A Ranking of Tyler, the Creator's Studio Albums
Tyler, the Creator took the world by surprise as he began the rollout for his next album, Call Me If You Get Lost. Armed with a billboard on Sunset Boulevard, a phone number that teased fans with what they can expect from the IGOR followup and an ID card identifying him as Tyler Baudelaire, it seems like the artist is ushering in a new era. He’s already established himself as a household name that can’t be boxed in by the traditional classifications of genres, so it goes without saying that fans should enter the world of Call Me If You Get Lost with no expectations and assumptions — just an open mind and excited ears.
To celebrate his legacy and the upcoming release, HYPEBEAST has compiled a ranking of Tyler, the Creator’s studio albums. And let us know which album you think deserves the top spot in the poll below.
Released two years after his debut mixtape BASTARD, GOBLIN was effectively billed as Tyler’s first full-length studio effort and effectively carried over the style, themes and the hype of its predecessor. The record in itself proved to be impressive, but as a standalone; the artist himself stated in 2018 that he would have kept only seven out of the 17 tracks on the original record. Regardless, it was clear early on that Tyler, who was only 20 years old when the album came out, is a rare figure bursting at the seams with revolutionary talent. The mostly self-produced album went on to debut at No. 5 on the Billboard 200, hinting that the young artist could possibly have the Midas touch.
4. Cherry Bomb
Tyler’s growth in Cherry Bomb was evident, but we all know that growth is almost always a messy process. A major shift was obvious in its predecessor WOLF and this album continued to test the limits of the Odd Future founder; the album marked the first time he ever oversaw a live orchestra (and in Hans Zimmer‘s studio, nonetheless), which can be heard on the fan favorite entry, “2Seater.” Cherry Bomb was ambitious and imposing, and continued to feed the idea that Tyler, the Creator was now a pedestal for the next generation of artists, but ill-conceived decisions were present in pockets throughout the album. Still, he managed to land on the stars and build momentum for the sonic structure of the album’s followup.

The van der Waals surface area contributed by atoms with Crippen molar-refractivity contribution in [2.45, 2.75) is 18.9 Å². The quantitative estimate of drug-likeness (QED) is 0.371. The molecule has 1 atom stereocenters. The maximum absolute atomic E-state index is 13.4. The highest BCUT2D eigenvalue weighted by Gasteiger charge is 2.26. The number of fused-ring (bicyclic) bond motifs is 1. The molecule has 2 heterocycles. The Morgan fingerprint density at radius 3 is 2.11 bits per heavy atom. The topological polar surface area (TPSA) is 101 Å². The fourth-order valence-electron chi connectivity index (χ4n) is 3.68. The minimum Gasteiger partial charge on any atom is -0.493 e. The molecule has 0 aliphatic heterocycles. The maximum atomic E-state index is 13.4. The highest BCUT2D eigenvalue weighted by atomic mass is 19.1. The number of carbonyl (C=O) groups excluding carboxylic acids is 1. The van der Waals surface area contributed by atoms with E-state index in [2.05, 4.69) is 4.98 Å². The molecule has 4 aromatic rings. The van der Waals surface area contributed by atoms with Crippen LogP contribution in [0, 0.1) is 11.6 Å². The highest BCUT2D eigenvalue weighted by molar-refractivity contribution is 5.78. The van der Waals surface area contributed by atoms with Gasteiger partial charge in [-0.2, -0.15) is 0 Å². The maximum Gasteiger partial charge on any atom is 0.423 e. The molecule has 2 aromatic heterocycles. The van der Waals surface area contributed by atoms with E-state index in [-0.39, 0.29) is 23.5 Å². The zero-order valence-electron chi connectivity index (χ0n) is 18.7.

After spending two records with his “therapist” Dr. TC, Tyler was ready to say goodbye on WOLF. He dove deeper into his creative mind and built a world with a whole new set of refreshing characters, narrating journeys of a fateful summer combined with relatable themes of tumultuous familial, friendly and intimate relationships, loss and the struggles of walking on a path as erratic as fame. WOLF almost seems like the record where Tyler began to accept the value in his name, and this kind of understanding must come with some form of evolution that will appease his own artistic will. In his own words, “I can’t rap about the same sh*t.”
2. Flower Boy
If Tyler lived off the chaos on his earlier work, Flower Boy heard him digest it. With tighter raps, exquisite production and a straightforwardly honest take on his personal relationships and feelings of isolation, the maturity in the 14-track record was offered at the perfect stage of his career. Many may suggest that the absence of Tyler’s anarchic energy and the album’s easy listening are signs of an artist at peace, but this doesn’t seem likely — he just grew up and has bigger introspective problems to deal with. He was already sonically ahead of his age, but Flower Boy, which was created in his mid-20s, was thematically and lyrically a sign of the times. The chaos is still very much present, but Tyler stepped up to the plate with a newfound wisdom.
IGOR is probably Tyler’s most diverse body of work to date — and this alone was enough to divide listeners on their appreciation for it. As stated by Hip Hop By The Numbers, Tyler spent more than half of the 12-track album singing rather than rapping, with the famed cut “EARFQUAKE” featuring no raps from him at all. The artist himself also discussed his growing love for the ’80s and the entanglement of the era’s opposing inspirations, and he managed to manifest these conflicting yet complementing sonic structures and made it his own. There is still a hint of the “old Tyler” in the work though; he explores personal relationships, abandonment and isolation, and “NEW MAGIC WAND” hears him cruelly talk about ending an unfortunate love triangle using any violent means necessary. Regardless of what you think of IGOR, the album truly proves that there is so much more to Tyler, the Creator.
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